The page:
Assuntos
Nadadeiras de Animais , Evolução Biológica , Peixes , Animais , Nadadeiras de Animais/anatomia & histologia , Nadadeiras de Animais/crescimento & desenvolvimento , Peixes/anatomia & histologia , Peixes/genética , Peixes/crescimento & desenvolvimento , Peixes/embriologia , Vertebrados/anatomia & histologia , Vertebrados/crescimento & desenvolvimento , Vertebrados/genética
7.
PeerJ ; 12: e17075, 2024.
Artigo em Inglês | MEDLINE | ID: mdl-38495764

RESUMO

Finding a mate is of the utmost importance for organisms, and the traits associated with successfully finding one can be under strong selective pressures. In habitats where biomass and population density is often low, like the enormous open spaces of the deep sea, animals have evolved many adaptations for finding mates. One convergent adaptation seen in many deep-sea fishes is sexual dimorphism in olfactory organs, where, relative to body size, males have evolved greatly enlarged olfactory organs compared to females. Females are known to give off chemical cues such as pheromones, and these chemical stimuli can traverse long distances in the stable, stratified water of the deep sea and be picked up by the olfactory organs of males. This adaptation is believed to help males in multiple lineages of fishes find mates in deep-sea habitats. In this study, we describe the first morphological evidence of sexual dimorphism in the olfactory organs of lanternfishes (Myctophidae) in the genus Loweina. Lanternfishes are one of the most abundant vertebrates in the deep sea and are hypothesized to use visual signals from bioluminescence for mate recognition or mate detection. Bioluminescent cues that are readily visible at distances as far as 10 m in the aphotic deep sea are likely important for high population density lanternfish species that have high mate encounter rates. In contrast, myctophids found in lower density environments where species encounter rates are lower, like those in Loweina, likely benefit from longer-range chemical or olfactory cues for finding and identifying mates.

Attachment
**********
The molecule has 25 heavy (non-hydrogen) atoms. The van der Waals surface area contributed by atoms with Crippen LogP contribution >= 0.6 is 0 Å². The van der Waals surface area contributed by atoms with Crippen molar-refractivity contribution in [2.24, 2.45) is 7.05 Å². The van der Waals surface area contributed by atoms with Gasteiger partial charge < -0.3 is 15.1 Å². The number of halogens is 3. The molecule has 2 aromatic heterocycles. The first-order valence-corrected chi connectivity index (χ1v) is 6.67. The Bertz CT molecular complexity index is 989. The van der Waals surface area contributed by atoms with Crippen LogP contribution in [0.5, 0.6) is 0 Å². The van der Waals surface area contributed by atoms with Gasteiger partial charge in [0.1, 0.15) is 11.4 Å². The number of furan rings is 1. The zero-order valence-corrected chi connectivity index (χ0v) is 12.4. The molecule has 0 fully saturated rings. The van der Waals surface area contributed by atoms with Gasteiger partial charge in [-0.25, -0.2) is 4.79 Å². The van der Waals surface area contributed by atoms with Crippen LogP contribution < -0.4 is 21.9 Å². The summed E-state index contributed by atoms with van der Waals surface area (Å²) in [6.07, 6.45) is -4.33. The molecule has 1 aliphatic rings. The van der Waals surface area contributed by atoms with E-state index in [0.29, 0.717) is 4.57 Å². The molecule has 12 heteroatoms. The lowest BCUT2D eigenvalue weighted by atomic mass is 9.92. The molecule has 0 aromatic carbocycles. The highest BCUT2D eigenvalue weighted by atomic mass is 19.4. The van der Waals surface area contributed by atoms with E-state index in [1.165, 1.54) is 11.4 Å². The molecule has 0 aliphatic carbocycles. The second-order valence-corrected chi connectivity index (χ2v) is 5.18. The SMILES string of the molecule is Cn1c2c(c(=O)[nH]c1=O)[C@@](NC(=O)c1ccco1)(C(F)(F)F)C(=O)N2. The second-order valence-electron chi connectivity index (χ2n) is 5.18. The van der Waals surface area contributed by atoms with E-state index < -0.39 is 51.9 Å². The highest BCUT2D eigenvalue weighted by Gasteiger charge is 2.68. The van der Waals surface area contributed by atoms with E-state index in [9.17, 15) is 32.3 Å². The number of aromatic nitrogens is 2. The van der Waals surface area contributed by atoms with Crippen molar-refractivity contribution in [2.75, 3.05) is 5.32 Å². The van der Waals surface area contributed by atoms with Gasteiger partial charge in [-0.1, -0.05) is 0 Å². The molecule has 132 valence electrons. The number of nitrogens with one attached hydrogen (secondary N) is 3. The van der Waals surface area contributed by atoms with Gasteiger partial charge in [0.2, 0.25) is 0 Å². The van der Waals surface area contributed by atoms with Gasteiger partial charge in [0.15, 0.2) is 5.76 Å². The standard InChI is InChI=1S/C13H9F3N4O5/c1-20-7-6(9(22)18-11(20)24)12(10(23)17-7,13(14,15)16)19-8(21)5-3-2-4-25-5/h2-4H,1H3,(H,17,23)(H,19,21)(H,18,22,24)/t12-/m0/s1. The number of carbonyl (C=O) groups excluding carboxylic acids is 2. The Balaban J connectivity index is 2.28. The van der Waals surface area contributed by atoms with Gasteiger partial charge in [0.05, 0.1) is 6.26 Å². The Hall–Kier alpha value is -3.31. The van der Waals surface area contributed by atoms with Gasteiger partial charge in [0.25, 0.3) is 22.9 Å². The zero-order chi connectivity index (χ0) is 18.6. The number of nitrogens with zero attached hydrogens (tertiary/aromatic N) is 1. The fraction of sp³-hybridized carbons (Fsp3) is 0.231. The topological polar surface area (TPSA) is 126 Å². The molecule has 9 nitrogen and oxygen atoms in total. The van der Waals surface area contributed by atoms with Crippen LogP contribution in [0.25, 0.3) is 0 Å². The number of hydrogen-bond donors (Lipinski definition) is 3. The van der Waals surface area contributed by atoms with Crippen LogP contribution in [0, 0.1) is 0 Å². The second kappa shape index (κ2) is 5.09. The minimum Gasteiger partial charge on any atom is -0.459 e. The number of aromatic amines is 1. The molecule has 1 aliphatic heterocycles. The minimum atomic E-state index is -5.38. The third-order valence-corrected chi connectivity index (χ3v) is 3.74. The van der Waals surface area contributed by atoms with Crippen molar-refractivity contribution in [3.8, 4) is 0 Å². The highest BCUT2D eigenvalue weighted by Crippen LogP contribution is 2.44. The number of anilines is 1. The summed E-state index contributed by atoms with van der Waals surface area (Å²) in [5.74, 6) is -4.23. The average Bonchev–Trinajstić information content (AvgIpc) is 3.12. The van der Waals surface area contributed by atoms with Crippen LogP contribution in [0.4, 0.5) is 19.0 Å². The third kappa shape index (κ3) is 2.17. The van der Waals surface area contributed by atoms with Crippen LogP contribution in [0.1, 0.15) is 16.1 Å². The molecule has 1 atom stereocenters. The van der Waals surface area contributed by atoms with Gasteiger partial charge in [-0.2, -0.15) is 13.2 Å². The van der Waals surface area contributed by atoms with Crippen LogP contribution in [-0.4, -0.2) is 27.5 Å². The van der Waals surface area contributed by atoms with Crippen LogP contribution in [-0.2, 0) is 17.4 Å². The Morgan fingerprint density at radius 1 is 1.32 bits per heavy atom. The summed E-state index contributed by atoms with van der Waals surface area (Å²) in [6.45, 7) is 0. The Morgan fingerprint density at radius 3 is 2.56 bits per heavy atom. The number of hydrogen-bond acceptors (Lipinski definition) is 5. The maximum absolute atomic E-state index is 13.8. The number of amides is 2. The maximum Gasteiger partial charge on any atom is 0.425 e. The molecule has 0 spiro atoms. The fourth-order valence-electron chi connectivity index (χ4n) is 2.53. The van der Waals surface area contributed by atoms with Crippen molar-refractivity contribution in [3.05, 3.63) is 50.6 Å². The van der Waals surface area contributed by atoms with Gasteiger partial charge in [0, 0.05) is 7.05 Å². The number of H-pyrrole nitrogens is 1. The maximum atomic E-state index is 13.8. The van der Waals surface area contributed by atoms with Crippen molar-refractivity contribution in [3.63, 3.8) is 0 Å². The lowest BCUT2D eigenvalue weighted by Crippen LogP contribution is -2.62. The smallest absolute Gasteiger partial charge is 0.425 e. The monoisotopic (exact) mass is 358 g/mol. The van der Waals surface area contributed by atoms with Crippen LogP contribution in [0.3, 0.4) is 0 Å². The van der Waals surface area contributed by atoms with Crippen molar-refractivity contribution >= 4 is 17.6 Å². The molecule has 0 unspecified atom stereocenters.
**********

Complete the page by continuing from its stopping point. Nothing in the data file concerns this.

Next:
Assuntos
Peixes , Caracteres Sexuais , Animais , Feminino , Masculino , Peixes/anatomia & histologia , Ecossistema
8.
Proc Biol Sci ; 291(2019): 20232258, 2024 Mar 27.
Artigo em Inglês | MEDLINE | ID: mdl-38531402

RESUMO